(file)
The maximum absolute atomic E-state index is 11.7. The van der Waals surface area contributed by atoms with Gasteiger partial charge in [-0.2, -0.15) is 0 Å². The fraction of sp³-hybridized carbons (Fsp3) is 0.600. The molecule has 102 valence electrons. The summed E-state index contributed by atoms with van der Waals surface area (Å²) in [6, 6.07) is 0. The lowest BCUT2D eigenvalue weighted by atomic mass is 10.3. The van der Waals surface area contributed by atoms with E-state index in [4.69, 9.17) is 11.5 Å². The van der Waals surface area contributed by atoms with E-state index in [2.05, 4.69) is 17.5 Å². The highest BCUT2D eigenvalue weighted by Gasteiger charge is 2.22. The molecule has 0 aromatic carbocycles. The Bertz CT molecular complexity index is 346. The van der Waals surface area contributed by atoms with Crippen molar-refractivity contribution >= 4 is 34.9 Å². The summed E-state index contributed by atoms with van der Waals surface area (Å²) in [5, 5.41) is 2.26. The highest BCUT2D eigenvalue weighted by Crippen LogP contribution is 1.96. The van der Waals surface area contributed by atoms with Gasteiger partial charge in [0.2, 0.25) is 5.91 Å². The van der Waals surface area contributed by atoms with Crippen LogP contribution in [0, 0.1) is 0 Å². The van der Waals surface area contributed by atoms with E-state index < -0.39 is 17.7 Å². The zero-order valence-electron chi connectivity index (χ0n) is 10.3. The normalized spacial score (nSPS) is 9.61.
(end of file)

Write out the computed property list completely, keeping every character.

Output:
The maximum absolute atomic E-state index is 11.7. The van der Waals surface area contributed by atoms with Gasteiger partial charge in [-0.2, -0.15) is 0 Å². The fraction of sp³-hybridized carbons (Fsp3) is 0.600. The molecule has 102 valence electrons. The summed E-state index contributed by atoms with van der Waals surface area (Å²) in [6, 6.07) is 0. The lowest BCUT2D eigenvalue weighted by atomic mass is 10.3. The van der Waals surface area contributed by atoms with E-state index in [4.69, 9.17) is 11.5 Å². The van der Waals surface area contributed by atoms with E-state index in [2.05, 4.69) is 17.5 Å². The highest BCUT2D eigenvalue weighted by Gasteiger charge is 2.22. The molecule has 0 aromatic carbocycles. The Bertz CT molecular complexity index is 346. The van der Waals surface area contributed by atoms with Crippen molar-refractivity contribution >= 4 is 34.9 Å². The summed E-state index contributed by atoms with van der Waals surface area (Å²) in [5, 5.41) is 2.26. The highest BCUT2D eigenvalue weighted by Crippen LogP contribution is 1.96. The van der Waals surface area contributed by atoms with Gasteiger partial charge in [0.2, 0.25) is 5.91 Å². The van der Waals surface area contributed by atoms with Crippen LogP contribution in [0, 0.1) is 0 Å². The van der Waals surface area contributed by atoms with E-state index < -0.39 is 17.7 Å². The zero-order valence-electron chi connectivity index (χ0n) is 10.3. The normalized spacial score (nSPS) is 9.61.